Honestly, I don’t necessarily like to nitpick a 106-win club. While there were numerous eye rolls this season at Dusty Baker’s lineup configurations, it was ultimately a small price to pay. Thankfully, the Astros had enough talent throughout the roster to make any questionable lineup decisions a moot point across 162 games. Considering the small sample size of the postseason, you could make the right decision in most instances and still come away with a loss. I am spoiled, like many fans, by the level of success this organization has produced since 2017, despite some self-inflicted wounds along the way.
But, if I could nitpick for a moment about the 2022 Astros, their greatest weakness lies with the offense, which feels strange to write for a lineup that posted a 112 wRC+ on the season. After all, only five clubs posted a higher wRC+ than Houston. Its best hitters (Yordan Alvarez, Jose Altuve, Alex Bregman, and Kyle Tucker) are no slouches, with a combined 152 wRC+ on the season. But there are real concerns about a couple of positions: first base, catcher, and center field. The relative lack of production at those positions could be exploited in a short series. Also, this lineup has struggled to get on base compared to recent full seasons.
Astros OBP, since 2017
- 2017: .346
- 2018: .329
- 2019: .352
- 2021: .339
- 2022: .319
I guess I am getting at that the Astros probably won’t win their second title on the back of their offense. Sure, they’ll need a productive lineup to win in October. For example, it’ll help if Alvarez can break his streak of 14 solo home runs to close out the season. Instead, they’ll likely need their pitching staff to continue what it has done all season: reign supreme — or close to it — at run prevention.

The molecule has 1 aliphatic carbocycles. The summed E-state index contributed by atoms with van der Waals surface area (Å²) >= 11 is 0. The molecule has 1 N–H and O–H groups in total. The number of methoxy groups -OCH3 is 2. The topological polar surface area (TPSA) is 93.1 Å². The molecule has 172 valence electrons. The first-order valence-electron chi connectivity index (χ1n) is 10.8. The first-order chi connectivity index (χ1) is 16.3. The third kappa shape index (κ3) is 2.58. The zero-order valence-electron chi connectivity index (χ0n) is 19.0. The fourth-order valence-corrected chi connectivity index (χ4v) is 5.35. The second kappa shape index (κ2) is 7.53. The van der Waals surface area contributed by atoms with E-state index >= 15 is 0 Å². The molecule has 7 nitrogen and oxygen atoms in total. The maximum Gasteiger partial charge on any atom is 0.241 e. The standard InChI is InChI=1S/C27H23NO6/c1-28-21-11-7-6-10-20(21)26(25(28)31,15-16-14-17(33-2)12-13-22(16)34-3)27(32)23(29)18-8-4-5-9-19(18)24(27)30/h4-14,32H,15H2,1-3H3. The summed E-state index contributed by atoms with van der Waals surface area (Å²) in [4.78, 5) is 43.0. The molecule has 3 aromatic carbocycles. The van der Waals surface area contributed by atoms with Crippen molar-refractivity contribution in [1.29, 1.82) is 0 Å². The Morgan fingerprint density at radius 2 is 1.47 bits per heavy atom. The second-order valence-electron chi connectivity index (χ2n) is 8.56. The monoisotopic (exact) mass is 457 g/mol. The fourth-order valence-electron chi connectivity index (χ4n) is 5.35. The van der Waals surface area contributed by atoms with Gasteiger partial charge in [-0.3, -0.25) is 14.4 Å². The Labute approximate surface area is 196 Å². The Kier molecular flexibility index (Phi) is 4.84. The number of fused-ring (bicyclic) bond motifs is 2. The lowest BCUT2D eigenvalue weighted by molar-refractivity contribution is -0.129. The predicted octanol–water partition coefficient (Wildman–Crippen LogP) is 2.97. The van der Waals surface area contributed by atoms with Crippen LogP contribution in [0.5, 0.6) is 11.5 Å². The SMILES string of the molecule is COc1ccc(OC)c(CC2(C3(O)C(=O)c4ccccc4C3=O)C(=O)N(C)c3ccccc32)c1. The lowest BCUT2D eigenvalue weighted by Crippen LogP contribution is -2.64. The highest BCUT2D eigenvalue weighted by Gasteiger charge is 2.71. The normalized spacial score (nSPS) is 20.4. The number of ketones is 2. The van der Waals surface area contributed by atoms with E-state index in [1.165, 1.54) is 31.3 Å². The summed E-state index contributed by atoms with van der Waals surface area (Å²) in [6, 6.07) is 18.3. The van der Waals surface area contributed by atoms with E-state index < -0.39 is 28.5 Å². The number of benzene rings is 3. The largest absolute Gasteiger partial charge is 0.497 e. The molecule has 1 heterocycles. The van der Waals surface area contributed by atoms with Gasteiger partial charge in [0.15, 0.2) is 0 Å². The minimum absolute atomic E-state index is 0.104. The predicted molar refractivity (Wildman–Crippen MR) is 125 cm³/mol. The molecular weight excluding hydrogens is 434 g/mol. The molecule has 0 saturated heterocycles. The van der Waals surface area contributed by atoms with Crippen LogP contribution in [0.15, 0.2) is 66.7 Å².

Least Earned Runs Allowed By Team, 2022
- Dodgers: 451
- Astros: 465
- Yankees: 533
- Rays: 544
- Braves: 556
The Astros are so efficient about preventing runs because they also don’t allow that many home runs. This season, only San Francisco (132) allowed fewer dingers than Houston (134), thanks partly to the new offensive environment. Out of all Astros with at least 20 innings pitched this season, the only pitchers with a home run-per-nine inning rate higher than 1.00 was Cristian Javier (1.03), Luis Garcia (1.32), Phil Maton (1.37), and Jose Urquidy (1.59). Home runs, for better or worse, are a significant factor in determining the eventual winner in a postseason series. We saw that firsthand in last year’s Fall Classic as the Astros only mustered two home runs — both were courtesy of Altuve — compared to 11 for the Braves.
Thanks to a rotation led by Justin Verlander and Framber Valdez, the Astros have at least four quality starters on their postseason roster. Urquidy and Garcia, two capable starters in their own right, will likely find themselves in the bullpen or off of the ALDS roster entirely, which is incredible when you think about it for a moment. Plus, the bullpen has plenty of options to utilize with a variety of impressive arms. There is no shortage of pitching this year, unlike last October when the staff was arguably running on fumes by the time of the ALCS against the Red Sox. We’ll see if this depth is enough to win the last game of the season once again.